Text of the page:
Monday, December 18, 2017

Getting Older

My father once told his grand daughter, my niece that he was not really old, he was just older.

We are all getting older.  I celebrated my 60th birthday this summer.  This was a quiet celebration as have been most of the previous 59.  That is what happens when you have a summer birthday.  I did take a lot of time off this summer and went on two fabulous bike tours, so I guess I did have a nice birthday.

My parents are also getting older.  My father is 93 and my mother 88.   My father retired at 61 although he did some consulting after.  My parents had a very active retirement (although my mother as a housewife may not have noticed any retirement).  They traveled quite a bit; driving all over BC, Alberta and the Western US.  They also visited us quite a few times when we lived on the East Coast.  They toured Europe and Britain.   My father kept on gardening and with the extra time on his hands his garden became more elaborate.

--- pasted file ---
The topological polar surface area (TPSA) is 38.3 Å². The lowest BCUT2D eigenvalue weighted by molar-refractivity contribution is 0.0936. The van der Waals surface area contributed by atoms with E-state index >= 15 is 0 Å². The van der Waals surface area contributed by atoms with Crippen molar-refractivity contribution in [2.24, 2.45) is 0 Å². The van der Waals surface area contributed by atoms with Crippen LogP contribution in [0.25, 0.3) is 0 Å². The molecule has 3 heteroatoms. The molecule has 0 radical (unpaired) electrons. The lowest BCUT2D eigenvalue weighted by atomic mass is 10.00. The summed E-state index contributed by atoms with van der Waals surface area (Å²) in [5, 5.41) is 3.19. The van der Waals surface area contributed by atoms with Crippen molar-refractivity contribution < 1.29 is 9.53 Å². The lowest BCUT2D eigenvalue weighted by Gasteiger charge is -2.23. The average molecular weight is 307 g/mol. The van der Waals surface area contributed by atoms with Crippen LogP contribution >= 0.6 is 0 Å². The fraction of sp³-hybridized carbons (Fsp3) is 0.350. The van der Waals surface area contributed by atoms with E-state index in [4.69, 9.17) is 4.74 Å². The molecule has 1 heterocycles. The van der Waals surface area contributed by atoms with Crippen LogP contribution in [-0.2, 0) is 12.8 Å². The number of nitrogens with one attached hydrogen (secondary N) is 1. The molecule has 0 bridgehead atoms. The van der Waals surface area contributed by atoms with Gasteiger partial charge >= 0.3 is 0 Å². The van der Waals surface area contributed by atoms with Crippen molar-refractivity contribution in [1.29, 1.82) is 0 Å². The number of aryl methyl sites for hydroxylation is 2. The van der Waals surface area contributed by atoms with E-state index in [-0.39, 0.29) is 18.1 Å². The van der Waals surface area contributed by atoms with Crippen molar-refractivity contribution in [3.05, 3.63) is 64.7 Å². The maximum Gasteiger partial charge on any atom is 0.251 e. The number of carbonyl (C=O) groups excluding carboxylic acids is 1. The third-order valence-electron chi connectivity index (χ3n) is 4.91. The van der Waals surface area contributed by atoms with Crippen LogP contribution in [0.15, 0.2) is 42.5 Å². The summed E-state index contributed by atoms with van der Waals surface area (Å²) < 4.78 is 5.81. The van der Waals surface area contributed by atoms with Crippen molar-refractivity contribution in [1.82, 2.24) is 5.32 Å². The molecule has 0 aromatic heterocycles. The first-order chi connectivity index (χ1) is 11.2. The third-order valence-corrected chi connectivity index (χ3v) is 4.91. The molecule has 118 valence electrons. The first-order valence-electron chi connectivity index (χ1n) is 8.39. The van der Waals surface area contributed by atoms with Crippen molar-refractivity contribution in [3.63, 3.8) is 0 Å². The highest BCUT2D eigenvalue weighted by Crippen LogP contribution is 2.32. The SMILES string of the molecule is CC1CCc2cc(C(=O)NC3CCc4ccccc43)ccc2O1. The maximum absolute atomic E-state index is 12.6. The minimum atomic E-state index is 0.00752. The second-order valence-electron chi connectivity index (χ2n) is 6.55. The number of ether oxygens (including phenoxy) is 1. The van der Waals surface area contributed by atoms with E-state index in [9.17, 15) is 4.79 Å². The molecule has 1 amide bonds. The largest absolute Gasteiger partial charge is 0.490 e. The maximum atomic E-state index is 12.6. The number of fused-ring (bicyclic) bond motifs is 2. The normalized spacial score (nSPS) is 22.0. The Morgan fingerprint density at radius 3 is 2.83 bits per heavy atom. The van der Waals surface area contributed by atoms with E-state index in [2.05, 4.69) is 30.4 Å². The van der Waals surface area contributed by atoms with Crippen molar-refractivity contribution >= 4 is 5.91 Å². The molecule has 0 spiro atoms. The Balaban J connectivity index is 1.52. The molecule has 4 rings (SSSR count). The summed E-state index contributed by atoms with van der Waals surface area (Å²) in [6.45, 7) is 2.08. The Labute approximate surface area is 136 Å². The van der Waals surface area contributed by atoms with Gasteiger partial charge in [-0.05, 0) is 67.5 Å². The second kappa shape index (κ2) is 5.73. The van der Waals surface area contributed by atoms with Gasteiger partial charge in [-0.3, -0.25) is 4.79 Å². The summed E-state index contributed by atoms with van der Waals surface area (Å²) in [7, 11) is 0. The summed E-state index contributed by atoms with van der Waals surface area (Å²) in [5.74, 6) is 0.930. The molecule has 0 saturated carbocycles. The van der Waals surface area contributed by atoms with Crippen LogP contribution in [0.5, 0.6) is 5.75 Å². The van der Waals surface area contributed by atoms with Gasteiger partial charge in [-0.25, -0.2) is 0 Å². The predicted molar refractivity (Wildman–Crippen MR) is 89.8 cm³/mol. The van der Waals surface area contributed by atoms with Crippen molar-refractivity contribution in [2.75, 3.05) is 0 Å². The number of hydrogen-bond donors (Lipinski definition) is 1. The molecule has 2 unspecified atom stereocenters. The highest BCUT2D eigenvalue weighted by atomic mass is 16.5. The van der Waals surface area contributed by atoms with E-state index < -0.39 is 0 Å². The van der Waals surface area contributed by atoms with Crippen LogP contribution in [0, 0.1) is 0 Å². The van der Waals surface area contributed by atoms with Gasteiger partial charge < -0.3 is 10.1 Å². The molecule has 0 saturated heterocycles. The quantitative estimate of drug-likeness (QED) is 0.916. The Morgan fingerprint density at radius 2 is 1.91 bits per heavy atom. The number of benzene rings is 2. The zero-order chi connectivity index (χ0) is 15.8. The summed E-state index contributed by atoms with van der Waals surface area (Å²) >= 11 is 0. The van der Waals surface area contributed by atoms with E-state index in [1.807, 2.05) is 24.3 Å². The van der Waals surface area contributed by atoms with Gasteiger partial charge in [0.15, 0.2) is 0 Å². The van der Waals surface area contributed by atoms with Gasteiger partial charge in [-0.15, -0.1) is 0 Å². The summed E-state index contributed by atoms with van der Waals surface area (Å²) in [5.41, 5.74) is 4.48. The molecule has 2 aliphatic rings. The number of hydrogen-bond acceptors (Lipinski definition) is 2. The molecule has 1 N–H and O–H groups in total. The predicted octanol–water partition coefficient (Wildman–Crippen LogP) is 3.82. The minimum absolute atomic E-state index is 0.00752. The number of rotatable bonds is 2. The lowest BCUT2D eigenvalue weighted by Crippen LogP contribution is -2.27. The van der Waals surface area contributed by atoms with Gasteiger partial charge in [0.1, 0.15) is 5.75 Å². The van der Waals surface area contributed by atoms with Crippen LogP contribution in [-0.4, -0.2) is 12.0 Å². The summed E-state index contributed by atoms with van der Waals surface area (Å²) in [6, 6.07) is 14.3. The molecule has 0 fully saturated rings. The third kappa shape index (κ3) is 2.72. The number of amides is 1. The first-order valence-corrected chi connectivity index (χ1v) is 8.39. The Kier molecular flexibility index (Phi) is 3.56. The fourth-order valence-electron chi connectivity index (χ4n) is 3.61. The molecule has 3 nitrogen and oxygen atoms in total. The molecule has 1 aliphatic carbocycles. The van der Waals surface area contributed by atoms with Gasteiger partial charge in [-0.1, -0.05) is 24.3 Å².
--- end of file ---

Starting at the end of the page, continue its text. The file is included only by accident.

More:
They were however getting older.  One by one their siblings died until I have only one surviving aunt.  My father started to develop all the health problems, prostate cancer, atrial fibrillation (diagnosed by his urologist, most likely a publishable event), cataracts and an abdominal aneurysm repaired electively.  He also developed significant osteoarthritis in his knees which for some reason his family doctor didn't want to refer him to ortho for.  By the time I did the doctor thing and got an orthopod I knew to see him, all the above problems had presented and the orthopod prudently declined to operate.  My mother however remained in fairly good health and was with it.  While her mother died of TB in the 1930s, she had aunts on both sides who lived well into their 90s so I was anticipating a long life for her.  As my father became more and more crippled by his osteoarthritis, she became more and more his legs.